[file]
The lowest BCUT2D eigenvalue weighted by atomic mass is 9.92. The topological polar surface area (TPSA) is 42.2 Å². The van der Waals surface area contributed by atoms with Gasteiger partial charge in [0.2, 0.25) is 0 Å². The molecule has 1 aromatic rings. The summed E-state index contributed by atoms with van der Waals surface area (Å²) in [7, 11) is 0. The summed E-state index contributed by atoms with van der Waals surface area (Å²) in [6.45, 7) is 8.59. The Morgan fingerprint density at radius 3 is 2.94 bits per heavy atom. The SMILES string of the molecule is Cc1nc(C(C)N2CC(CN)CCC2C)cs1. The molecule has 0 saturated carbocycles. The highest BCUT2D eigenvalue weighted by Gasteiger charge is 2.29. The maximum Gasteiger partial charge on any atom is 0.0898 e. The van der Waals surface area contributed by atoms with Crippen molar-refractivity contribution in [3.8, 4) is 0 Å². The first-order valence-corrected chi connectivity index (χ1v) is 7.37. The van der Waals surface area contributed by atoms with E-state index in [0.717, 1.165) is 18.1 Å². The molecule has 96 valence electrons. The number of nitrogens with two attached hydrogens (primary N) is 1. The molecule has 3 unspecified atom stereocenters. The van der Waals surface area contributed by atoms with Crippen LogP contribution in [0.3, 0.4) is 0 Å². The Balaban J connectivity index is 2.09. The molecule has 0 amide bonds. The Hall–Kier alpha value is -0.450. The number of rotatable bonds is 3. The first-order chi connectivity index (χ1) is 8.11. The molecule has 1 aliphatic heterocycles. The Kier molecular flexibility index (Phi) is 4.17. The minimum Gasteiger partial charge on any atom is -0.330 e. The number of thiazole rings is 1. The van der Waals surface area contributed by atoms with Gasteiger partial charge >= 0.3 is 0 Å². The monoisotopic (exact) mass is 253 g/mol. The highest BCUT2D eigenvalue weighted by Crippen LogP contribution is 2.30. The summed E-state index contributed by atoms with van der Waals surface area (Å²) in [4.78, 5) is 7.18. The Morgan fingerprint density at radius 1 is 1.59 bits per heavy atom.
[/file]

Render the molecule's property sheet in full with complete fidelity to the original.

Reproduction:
The lowest BCUT2D eigenvalue weighted by atomic mass is 9.92. The topological polar surface area (TPSA) is 42.2 Å². The van der Waals surface area contributed by atoms with Gasteiger partial charge in [0.2, 0.25) is 0 Å². The molecule has 1 aromatic rings. The summed E-state index contributed by atoms with van der Waals surface area (Å²) in [7, 11) is 0. The summed E-state index contributed by atoms with van der Waals surface area (Å²) in [6.45, 7) is 8.59. The Morgan fingerprint density at radius 3 is 2.94 bits per heavy atom. The SMILES string of the molecule is Cc1nc(C(C)N2CC(CN)CCC2C)cs1. The molecule has 0 saturated carbocycles. The highest BCUT2D eigenvalue weighted by Gasteiger charge is 2.29. The maximum Gasteiger partial charge on any atom is 0.0898 e. The van der Waals surface area contributed by atoms with Crippen molar-refractivity contribution in [3.8, 4) is 0 Å². The first-order valence-corrected chi connectivity index (χ1v) is 7.37. The van der Waals surface area contributed by atoms with E-state index in [0.717, 1.165) is 18.1 Å². The molecule has 96 valence electrons. The number of nitrogens with two attached hydrogens (primary N) is 1. The molecule has 3 unspecified atom stereocenters. The van der Waals surface area contributed by atoms with Crippen LogP contribution in [0.3, 0.4) is 0 Å². The Balaban J connectivity index is 2.09. The molecule has 0 amide bonds. The Hall–Kier alpha value is -0.450. The number of rotatable bonds is 3. The first-order chi connectivity index (χ1) is 8.11. The molecule has 1 aliphatic heterocycles. The Kier molecular flexibility index (Phi) is 4.17. The minimum Gasteiger partial charge on any atom is -0.330 e. The number of thiazole rings is 1. The van der Waals surface area contributed by atoms with Gasteiger partial charge >= 0.3 is 0 Å². The monoisotopic (exact) mass is 253 g/mol. The highest BCUT2D eigenvalue weighted by Crippen LogP contribution is 2.30. The summed E-state index contributed by atoms with van der Waals surface area (Å²) in [4.78, 5) is 7.18. The Morgan fingerprint density at radius 1 is 1.59 bits per heavy atom.